The difference between Bobby Coleman and his character Dennis from Martian Child is immense. Bobby walks into a room full of journalists, shakes every one of their hands in turn, and then sits down to discuss how he got into the character of an abandoned, withdrawn boy. His co-star John Cusack calls him “a little rock star,” and he’s definitely got that same ease with a crowd. 10-year old Coleman has been acting most of his life, but Martian Child marks his first starring role. Getting to play an alien before you hit puberty? Talk about hitting the big time.
What did you first think, say and do when you found out you got the part?
I’m always really happy when I get parts. It’s so cool, because I love acting. I don’t really know what I thought. ‘This is so cool!’ or ‘Are you tricking me?’ When I found out it was really true, it was really cool, that I got to work with John Cusack.
What do you like about acting?
I love traveling. I really love getting into a character and really analyzing what they are. I guess I really don’t know how to put it into words, but I really love just all the characters, working with different people and meeting new people.
How did you get into Dennis’ character?
My parents and my sister and I all read the script together. We played around with things, played around with how Dennis would feel if he got left by all these foster parents. We just came to the decision that he’d just totally close up and hide and be afraid that he was going to get hurt by someone, so he just hid in a box.
Did you think he was really from Mars?
In the first script you really weren’t sure if he was from Mars or not. The message of the movie is loving people and learning to love people even how weird they are, how challenging they are to love. Just being loved by who you are. It really doesn’t if he’s from Mars, because he decides to stay with his real dad who he wants to be with.
Did you get to make up any things you did during the movie?
Actually John Cusack taught me to do that, because John Cusack, every scene is totally different. He improvised every take and every scene was different, actually. He changes it around, he plays with things. He just tries to find the most real thing you would say in that scene. He taught me to loosen up.
How would you get yourself in character when you had a sad scene?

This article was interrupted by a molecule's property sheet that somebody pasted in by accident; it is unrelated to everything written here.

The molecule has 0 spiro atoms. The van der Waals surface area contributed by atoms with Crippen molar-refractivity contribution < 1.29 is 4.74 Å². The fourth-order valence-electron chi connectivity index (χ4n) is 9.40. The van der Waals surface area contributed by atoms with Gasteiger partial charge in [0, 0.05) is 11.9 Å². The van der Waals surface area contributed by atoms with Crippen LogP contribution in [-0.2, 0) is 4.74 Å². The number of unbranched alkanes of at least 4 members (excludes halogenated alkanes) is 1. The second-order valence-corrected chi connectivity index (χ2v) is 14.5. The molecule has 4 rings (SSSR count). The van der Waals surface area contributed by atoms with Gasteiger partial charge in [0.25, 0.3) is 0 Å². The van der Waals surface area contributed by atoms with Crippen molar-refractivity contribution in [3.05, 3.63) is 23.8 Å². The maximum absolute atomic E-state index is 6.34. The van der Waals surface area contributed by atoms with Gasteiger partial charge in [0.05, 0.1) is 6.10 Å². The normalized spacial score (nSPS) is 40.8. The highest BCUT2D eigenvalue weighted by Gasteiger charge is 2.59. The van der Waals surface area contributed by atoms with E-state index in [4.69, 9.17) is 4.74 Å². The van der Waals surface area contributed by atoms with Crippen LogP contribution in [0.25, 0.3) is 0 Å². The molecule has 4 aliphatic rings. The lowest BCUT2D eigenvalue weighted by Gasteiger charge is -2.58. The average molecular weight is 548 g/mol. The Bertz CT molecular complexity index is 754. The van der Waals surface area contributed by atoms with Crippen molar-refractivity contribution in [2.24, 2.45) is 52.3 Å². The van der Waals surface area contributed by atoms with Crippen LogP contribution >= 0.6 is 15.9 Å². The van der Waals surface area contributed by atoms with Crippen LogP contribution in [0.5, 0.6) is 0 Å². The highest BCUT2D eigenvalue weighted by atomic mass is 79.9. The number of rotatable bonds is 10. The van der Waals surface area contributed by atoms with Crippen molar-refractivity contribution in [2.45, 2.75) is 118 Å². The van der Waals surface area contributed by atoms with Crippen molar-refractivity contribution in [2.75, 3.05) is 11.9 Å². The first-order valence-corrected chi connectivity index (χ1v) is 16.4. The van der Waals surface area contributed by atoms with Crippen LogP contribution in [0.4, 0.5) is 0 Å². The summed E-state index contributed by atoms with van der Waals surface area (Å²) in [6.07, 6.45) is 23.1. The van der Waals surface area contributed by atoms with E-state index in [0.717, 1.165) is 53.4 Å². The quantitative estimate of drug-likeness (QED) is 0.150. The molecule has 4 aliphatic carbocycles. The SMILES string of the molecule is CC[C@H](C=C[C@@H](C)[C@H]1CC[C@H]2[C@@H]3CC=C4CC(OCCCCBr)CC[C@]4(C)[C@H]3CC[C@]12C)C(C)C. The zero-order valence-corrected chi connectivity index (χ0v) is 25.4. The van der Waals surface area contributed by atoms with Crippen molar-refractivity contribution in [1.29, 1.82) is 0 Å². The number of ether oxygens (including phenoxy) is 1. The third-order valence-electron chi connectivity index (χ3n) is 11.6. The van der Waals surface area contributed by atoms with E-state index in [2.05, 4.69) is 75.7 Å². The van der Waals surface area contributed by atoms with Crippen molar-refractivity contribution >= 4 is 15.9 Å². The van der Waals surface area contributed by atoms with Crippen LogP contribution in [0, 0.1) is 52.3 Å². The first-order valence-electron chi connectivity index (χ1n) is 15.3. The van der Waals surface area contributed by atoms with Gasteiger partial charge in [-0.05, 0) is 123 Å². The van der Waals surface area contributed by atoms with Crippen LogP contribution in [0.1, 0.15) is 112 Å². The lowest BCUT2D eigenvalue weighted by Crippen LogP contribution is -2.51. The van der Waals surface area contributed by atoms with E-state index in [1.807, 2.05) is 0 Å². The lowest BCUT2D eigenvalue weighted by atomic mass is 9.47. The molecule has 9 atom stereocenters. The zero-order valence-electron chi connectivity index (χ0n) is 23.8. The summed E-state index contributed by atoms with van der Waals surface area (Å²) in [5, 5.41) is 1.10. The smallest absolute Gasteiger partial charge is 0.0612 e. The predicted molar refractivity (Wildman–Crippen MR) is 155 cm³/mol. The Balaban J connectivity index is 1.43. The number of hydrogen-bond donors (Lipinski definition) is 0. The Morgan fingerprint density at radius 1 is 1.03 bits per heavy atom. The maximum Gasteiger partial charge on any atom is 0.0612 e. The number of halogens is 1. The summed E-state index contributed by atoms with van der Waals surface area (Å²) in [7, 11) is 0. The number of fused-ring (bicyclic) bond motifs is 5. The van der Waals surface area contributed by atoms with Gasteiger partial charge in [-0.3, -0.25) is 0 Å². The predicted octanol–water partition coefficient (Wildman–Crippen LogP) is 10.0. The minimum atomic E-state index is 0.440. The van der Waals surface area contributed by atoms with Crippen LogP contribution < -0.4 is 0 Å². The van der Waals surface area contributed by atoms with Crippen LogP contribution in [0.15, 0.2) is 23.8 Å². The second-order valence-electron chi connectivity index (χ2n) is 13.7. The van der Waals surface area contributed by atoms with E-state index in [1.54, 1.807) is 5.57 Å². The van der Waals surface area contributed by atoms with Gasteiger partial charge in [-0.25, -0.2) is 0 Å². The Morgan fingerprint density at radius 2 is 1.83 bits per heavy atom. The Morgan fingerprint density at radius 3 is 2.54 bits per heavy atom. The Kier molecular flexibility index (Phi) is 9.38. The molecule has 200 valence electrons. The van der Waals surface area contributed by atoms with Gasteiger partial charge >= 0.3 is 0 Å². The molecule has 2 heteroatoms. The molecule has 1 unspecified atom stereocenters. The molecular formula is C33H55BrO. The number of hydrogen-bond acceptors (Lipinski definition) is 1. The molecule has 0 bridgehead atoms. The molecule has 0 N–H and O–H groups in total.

My sister taught me how to cry. [His sister is actress Holli Holliman] I just get into a mode for like 30 minutes, I sit there alone. I think about what happened before the scene, what caused the crying, and I think about how he would feel for the crying scene. Then I think of something that sometimes is true and sometimes isn’t true, but it’s sad. I think of that, and when it’s ready it comes, and I go off into the scene.
What was the hardest part to film?
The hardest part was crying, but that’s the hardest part of acting.
Do you like science fiction?
I do. I love Harry Potter, and I love Lord of the Rings. Lord of the Rings is one of my favorite movies actually.
What do your friends think about you being in movies with John Cusack?
I don’t think my friends really know who John Cusack is. They do think it’s cool that I get to act, but they’re sad when I have to leave to act.
You shot a TV pilot with William H. Macy. How was he?
He’s really nice. I just filmed the pilot, and we’re hoping that it will get picked up. It’s on TNT. Bill Macy is a really nice guy. In some ways he’s like John Cusack, because he also thinks about the scene and he thinks ‘What would we do in this scene,’ and he improvises a lot. I guess all the great actors improvise. It’s fun working with him.
Do you like having the freedom to improvise?
I love having the freedom to improvise. You get to play around with things, and you get to put your input on it. It’s more loose.
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Staff Writer at CinemaBlend